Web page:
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I'm developing a multilingual PHP web application, and I've got long(-ish) texts that I need to translate with gettext. These are email templates (usually short, but still several lines) and parts of view templates (longer descriptive blocks of text). These texts would include some simple HTML (things like bold/italic for emphasis, probably a link here or there). The templates are PHP scripts whose output is captured.

The problem is that gettext seems very clumsy for handling longer texts. Longer texts would generally have more changes over time than short texts — I can either change the msgid and make sure to update it in all translations (could be lots of work and very error-prone when the msgid is long), or I can keep the msgid unchanged and modify only the translations (which would leave misleading outdated texts in the templates). Also, I've seen advice against including HTML in gettext strings, but avoiding it would break a single natural piece of text into lots of chunks, which will be an even bigger nightmare to translate and reassemble, and I've also seen advice against unnecessary splitting of gettext strings into separate msgids.

The other approach I see is to ignore gettext altogether for these longer texts, and to separate those blocks in external subtemplates for each locale, and just include the one for the current locale. The disadvantage is that I'm separating the translation effort between gettext .po files and separate templates located in a completely different location.

Since this application will be used as a starting point for other applications in the future, I'm trying to come up with the best approach for the long term. I need some advice for best practices in such scenarios. How have you implemented similar cases? What turned out to work and what turned out a bad idea?

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Related: stackoverflow.com/questions/2966026/… –  sleske Jan 9 '12 at 8:36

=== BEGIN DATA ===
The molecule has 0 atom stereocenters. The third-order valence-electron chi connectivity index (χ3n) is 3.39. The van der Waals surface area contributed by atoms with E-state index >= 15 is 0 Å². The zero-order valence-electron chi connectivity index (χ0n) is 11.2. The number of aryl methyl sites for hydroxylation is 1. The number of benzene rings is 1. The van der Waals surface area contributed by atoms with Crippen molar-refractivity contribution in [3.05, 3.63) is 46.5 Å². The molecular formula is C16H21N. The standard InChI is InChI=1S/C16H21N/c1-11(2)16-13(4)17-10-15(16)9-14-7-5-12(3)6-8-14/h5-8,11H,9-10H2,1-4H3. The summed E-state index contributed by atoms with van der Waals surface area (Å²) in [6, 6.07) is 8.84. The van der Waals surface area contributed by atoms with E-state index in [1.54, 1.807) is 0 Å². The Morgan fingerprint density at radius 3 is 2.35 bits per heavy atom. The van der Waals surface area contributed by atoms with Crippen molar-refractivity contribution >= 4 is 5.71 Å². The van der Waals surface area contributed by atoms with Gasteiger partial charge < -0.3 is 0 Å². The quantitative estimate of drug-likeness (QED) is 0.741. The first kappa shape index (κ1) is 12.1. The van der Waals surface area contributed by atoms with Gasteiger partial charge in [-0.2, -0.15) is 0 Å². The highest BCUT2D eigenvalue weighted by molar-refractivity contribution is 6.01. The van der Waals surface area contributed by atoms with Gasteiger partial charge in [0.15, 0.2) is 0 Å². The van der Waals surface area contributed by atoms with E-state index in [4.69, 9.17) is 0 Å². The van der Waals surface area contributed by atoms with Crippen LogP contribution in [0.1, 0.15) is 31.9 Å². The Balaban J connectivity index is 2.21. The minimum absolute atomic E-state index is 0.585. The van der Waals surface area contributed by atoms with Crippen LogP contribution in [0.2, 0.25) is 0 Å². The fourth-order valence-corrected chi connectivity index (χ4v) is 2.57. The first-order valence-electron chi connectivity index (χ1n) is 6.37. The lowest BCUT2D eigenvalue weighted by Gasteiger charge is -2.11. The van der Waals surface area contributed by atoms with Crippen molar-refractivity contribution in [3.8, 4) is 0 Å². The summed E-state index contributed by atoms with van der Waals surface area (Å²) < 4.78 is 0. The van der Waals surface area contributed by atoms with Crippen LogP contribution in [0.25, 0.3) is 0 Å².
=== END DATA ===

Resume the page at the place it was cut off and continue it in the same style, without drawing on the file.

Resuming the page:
2 Answers 2

I stumbled upon a similar problem not long ago (see http://stackoverflow.com/questions/8288050/can-i-automatically-update-msgids-in-gettexts-po-files-for-trivial-text-change ).

Basically, there are two options:

  1. Do it the way gettext is meant to be used: Use the original texts as msgid, HTML and all. Then every change to the original text will invalidate all translations. msgmerge's fuzzy matching will, however, usually still match the right original text to the old translation, so usually the old translation will be available to the translator.
  2. Insted of using the original text as msgid, use some synthetic identifier (like EMAIL_TEMPLATE_NEWSLETTER_START). That way, the IDs never change. The original (probably English) texts will then simply be another translation to gettext. Main disadvantages: 1) You must track separately which translations are up to date; 2) Some gettext tools may not handle this well (translators may need special tools).
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change the msgid and make sure to update it in all translations (could be lots > of work and very error-prone when the msgid is long)

That is something you could easily automate, thus making it less error-prone and also less work.

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